Film Review: The Company Men

Layoffs devastate executives of a Boston-based conglomerate in a well-meaning but inert message drama from writer-director John Wells.

Jan 21, 2011

-By Daniel Eagan


filmjournal/photos/stylus/158121-Company_Men_Md.jpg

TV powerhouse John Wells makes his feature film debut with The Company Men, a message drama long on self-pity and short on plot. Ripped from 2008's headlines, the film is a sympathetic but predictable account of business executives coping poorly with massive layoffs during an economic downturn. Good intentions and a surprisingly powerful cast won't be enough to lure audiences.

Centered around GTX, a fictional Boston shipbuilding company that has evolved into a transportation conglomerate, the story follows several workers and their families during a period of downsizing. Bobby Walker (Ben Affleck), a hotshot salesman, reacts badly to his pink slip. Alternately ashamed and in denial, he rejects offers of help from his wife Maggie (Rosemarie DeWitt) and her family. Phil Woodward (Chris Cooper) started out on the factory floor, and has been a faithful company employee for decades. Now out of work, he has to find a way to support his clinically depressed wife and college-age daughter. Gene McClary (Tommy Lee Jones), one of the founders of GTX, not only can't protect his employees, but becomes a victim of the economy himself.

CEO and token villain James Salinger (Craig T. Nelson) blames the firings on shareholders who want higher stock returns, but the film is frustratingly vague about what is actually happening to GTX. It's easy to pin the company's problems on corporate greed, harder to explain why McClary and his workers are so blind to their fates. A glance at any Wall Street Journal should have tipped them off about the long-term potential for heavy manufacturing.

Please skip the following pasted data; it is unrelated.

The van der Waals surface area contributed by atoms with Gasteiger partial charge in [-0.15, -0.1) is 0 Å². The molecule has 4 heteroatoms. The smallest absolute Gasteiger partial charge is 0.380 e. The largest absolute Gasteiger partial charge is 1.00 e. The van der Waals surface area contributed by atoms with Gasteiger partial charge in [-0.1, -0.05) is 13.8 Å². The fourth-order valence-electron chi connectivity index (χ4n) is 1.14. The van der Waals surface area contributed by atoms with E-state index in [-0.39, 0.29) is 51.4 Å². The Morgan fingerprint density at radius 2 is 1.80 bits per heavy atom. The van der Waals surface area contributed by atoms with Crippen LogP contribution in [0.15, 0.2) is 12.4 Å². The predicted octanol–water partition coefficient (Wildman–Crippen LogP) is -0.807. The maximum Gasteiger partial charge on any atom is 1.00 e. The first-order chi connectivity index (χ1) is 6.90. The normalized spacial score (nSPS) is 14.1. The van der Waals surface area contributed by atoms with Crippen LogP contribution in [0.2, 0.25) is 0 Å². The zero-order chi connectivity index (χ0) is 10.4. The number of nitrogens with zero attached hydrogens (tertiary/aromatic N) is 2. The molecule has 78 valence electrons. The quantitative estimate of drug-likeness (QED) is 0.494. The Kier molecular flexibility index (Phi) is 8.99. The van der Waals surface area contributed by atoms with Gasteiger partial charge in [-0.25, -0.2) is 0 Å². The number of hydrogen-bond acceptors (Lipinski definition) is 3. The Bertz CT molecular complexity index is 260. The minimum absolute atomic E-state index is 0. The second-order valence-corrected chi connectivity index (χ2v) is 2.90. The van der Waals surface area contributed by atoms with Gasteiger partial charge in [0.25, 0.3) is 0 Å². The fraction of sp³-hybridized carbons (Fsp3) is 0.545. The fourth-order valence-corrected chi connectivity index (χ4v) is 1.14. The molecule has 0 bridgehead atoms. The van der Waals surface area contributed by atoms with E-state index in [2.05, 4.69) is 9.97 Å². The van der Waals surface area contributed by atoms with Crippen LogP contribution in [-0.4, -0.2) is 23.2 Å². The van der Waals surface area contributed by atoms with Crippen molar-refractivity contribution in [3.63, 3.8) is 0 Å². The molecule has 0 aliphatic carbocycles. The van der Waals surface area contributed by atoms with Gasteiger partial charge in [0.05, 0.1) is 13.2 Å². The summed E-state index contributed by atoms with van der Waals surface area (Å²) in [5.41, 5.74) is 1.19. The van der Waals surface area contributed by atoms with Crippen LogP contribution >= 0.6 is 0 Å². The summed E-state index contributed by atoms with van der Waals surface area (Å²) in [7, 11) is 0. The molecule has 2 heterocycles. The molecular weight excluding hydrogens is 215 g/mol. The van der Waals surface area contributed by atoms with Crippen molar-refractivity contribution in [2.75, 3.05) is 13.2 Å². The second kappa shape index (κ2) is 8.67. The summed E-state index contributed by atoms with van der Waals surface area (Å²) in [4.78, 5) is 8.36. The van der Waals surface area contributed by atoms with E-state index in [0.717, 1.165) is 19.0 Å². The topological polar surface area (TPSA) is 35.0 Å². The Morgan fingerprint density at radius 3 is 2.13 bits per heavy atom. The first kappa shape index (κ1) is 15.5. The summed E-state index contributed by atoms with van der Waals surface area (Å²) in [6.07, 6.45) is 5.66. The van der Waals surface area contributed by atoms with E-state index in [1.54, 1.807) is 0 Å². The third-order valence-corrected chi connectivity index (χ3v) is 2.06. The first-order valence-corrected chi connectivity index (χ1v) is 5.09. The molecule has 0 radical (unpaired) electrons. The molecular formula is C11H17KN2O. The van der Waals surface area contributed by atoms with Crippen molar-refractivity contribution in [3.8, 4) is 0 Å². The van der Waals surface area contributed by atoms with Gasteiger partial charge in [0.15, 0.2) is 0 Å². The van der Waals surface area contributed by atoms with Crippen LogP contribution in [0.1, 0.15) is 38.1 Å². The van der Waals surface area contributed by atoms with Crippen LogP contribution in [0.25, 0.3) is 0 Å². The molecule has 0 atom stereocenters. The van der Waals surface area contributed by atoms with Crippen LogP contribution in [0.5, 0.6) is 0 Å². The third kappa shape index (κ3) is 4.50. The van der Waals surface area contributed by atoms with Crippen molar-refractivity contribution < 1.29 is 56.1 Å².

As a writer, Wells masters the ins and outs of the corporate world as easily as he captures the nuances of suburban life. The business meetings and working lunches ring just as true as the characters' expensive homes and country clubs. But surface details aside, the actual storylines aren't very original or incisive. Up in the Air showed just how good its characters were at their jobs, and with style and humor. Here we just see gloomy workers failing at everything: not just their jobs, but their lives and families as well. The lead characters are so distinctly unlikeable and weak that the performers can't do much with their roles, no matter how carefully they act.

Wells played a key part in series like “The West Wing” and “ER,” in the process helping redefine television drama. But feature film technique seems to have baffled him. The Company Men has a drab, claustrophobic feel. Characters talk at length without saying enough. No matter what the location, camera set-ups seem limited to static two-shots and portentous close-ups.

The biggest flaw with The Company Men may be its misplaced priorities. It's hard to get upset when an overpaid drone has to give up his Porsche, just as it's tough to get worked up over a millionaire's empty marriage. Shouldn't we be more worried about the thousands of fired workers mentioned in the film who don't have stock options and outplacement services? And don't viewers deserve more than half-baked bromides about corporate responsibility?